At first glance, I took it for a battle between pilgrims (tall black hats, blunderbusses) and indians (feathered headdresses, tomahawks, bows and arrows). But upon closer examination, neither side is clearly chasing the other. Everybody’s running to the left, firing bullets and arrows indiscriminately. If anything, the indian at left and center is in great danger of a “friendly fire” injury in the form of an arrow to the rump. So a pilgrim-indian fight doesn’t make sense, especially since we’ve been discussing all the standard patriotic fare about the origins of Thanksgiving.
And then I noticed the figure on the lower left: The turkey. What we are witnessing is a common hunt between the settlers and the indigenous people, pursuing the turkey.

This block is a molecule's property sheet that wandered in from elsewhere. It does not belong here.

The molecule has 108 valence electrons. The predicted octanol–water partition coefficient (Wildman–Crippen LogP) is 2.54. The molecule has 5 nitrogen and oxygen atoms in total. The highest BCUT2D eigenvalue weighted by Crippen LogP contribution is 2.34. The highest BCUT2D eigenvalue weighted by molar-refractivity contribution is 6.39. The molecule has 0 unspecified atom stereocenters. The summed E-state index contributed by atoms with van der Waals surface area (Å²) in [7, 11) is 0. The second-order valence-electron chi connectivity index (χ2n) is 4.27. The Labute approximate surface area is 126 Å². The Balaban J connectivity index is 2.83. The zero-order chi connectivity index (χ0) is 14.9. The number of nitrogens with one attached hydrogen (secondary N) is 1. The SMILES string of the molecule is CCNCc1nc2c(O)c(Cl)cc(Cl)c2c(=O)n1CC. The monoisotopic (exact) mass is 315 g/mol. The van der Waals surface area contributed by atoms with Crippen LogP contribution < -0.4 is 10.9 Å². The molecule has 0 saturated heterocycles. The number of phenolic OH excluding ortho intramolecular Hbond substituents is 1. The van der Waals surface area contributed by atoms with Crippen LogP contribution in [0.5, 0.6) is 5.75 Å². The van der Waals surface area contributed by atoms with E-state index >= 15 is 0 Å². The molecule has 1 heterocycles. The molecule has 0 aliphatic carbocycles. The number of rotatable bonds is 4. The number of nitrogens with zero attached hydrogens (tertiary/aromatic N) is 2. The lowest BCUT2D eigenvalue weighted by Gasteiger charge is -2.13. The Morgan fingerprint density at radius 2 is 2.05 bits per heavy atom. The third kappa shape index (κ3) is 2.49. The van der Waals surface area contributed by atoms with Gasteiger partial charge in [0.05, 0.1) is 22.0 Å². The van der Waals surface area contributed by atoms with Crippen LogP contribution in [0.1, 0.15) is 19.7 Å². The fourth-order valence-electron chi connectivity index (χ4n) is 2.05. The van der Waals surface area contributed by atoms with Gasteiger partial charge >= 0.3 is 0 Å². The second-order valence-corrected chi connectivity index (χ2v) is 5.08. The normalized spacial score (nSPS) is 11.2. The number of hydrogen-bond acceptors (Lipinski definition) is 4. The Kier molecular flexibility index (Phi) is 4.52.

And what a turkey! Look closely at the restrained, calligraphic lines out of which he is constructed. Children are often taught the neat trick of drawing turkeys by tracing their own hands, and this turkey bears some marks of being descended from such chiromorphic specimens of Meleagris gallopavo. His basic body shape is more like a baby’s foot than a child’s hand, though. Attend closely to the exact shape of that bird’s outline, then turn your eyes to his wing. It is the exact same shape, rotated ninety degrees. One sign of an accomplished artist is that he will repeat basic shapes to strengthen and unify his composition. With the duplicated baby-foot, Freddy Age Seven “shows his hand” especially clearly, but the repetition of simple forms is what this thanksgiving image is all about. From the striking similarity of the turkey’s two feet to the fact that every human is running with the same leg-extended posture, this is a drawing unified by the rich pattern of seeing the same thing different, over and over.